Like many people, I have been paying attention to the Haiti earthquake aftermath. What a luxury that I get to sit here and type my thoughts on a computer and you get to read them. I have a bottle of water here, a comfortable chair, and time on my hands. The world in many places is cruel and difficult. It's hard for those of us in industrialized nations to see that. In some cases, it is just hard for people in middle and upper class surroundings to see that. Life is not great on the streets of Camden either, or Chicago, or D.C. or Kansas City. People die violent deaths, people go hungry, people are cold, and people live in their cars. Haves and have-nots - whether it is at the scale of country or at the scale of person - are an economic conundrum of a market-based society.
Prejudice and bigotry is, at its heart, a have/have-not dichotomy that is fueled by market forces. When people compete, we need a measure by which to assign value. If some people can be permanently marked down because of the color of the skin, there is a floor to which some people will never sink. This is why arguing against prejudice and bigotry is flawed. As long as one group can always have an "edge" on another group, it is in their self-interest to perpetuate those differences. Dr. King talked about the content of character and not the color of skin. Unfortunately, the content of character is not a recognizable commodity in the pursuit of economic advantage (unless you have a fixed, caste system as India once had). Color of skin, however, is measurable and indelible. Of course there are are exceptions - Sammy Sosa used a skin lightening product and has dramatically changed his color. Why he did this is for him to explain to his shrink, but he did not have to do it for economic gain.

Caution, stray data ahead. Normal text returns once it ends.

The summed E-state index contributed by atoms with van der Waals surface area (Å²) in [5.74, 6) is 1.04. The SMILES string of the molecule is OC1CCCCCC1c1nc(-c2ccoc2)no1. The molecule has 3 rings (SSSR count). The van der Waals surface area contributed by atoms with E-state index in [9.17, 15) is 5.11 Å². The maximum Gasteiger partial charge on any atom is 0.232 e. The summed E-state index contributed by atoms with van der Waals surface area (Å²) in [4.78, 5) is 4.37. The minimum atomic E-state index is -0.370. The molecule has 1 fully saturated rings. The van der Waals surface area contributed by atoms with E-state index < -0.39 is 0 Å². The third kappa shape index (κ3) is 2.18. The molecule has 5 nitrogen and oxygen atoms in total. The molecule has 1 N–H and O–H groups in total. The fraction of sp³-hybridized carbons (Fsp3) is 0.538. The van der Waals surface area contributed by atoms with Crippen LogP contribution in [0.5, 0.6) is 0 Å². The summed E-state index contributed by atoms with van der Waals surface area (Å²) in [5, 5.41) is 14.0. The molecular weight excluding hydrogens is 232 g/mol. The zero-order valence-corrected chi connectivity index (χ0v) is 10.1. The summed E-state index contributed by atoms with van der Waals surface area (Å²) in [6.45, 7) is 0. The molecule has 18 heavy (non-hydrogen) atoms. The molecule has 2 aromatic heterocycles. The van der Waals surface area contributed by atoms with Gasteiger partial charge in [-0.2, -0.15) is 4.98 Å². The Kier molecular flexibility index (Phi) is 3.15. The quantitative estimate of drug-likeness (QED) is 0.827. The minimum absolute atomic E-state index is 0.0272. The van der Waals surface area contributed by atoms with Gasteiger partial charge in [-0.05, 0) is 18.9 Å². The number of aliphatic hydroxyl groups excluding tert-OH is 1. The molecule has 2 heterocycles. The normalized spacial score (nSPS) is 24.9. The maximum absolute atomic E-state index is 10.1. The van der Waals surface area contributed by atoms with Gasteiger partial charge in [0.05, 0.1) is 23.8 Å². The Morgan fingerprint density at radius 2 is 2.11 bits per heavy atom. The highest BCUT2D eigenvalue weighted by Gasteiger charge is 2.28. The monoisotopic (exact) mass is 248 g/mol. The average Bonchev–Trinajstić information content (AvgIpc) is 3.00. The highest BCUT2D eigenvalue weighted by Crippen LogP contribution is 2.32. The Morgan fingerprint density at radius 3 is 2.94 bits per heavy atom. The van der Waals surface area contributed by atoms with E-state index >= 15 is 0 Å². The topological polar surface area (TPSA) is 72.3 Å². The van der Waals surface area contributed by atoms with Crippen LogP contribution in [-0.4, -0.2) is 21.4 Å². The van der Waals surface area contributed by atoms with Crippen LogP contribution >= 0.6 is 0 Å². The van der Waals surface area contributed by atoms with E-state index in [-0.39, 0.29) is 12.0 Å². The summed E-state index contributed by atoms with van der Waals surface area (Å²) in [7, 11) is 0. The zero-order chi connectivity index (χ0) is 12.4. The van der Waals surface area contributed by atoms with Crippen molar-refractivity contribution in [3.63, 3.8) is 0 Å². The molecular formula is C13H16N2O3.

Yet, Sammy may be perpetuating social myths. In many ethnic and race-based cultures there are social pecking orders that are based on skin color. The lighter the shade, the "higher" the status. This pecking order has had an effect on who gets what job or career, social standing in the community, who gets to marry whom, etc. So, perhaps the content of character does have a "look" that is measurable. I don't buy it, but then I am not part of this conversation.
President Obama, our first African-American president (a parent who is African and a parent who is American) has made MLK day a national day of service. People all over the country will be out and about tomorrow at parades, church services, community gatherings, and stopping in at food banks, neighborhood centers, soup kitchens, and wherever else they can lend a hand. We'll text our donations on our cell phones for Haiti relief funds and pause for a moment to count our own blessings. We'll put up with the nonsensical rantings of the pundits like Beck and Limbaugh who will no doubt take the occassion to lambast our President and besmirch the legacy of civil rights.
What do we do on Tuesday?
Work, school, chores, errands, and all the other elements of our daily life will consume our attention. We'll get back into the competition and assume our spots on the ladder, jockeying for position and for some of us, sighing relief that there will always be someone below us. Even as the tragedy of Haiti unfolded, there were haves and have-nots. Rescuers from foreign countries went to the UN building and promptly dug out white victims. Other white Americans were ferried onto planes for transport to reach medical attention outside of Haiti. Meanwhile, Haitains dropped dead in the street from exposure and wounds or died silently under the rubble. White journalists are roaming the streets bringing us the story - if they managed to get there with their equipment, why can't the - well you know the story.
This year, as you observe MLK day, in whatever fashion you do - even if it is just a passing glance as you enjoy a day off from work - think about how you benefit by silently oppressing others. We can't all be equal in our resources, but can we create a playing field where some are not economically penalized at their first breath because of their skin color?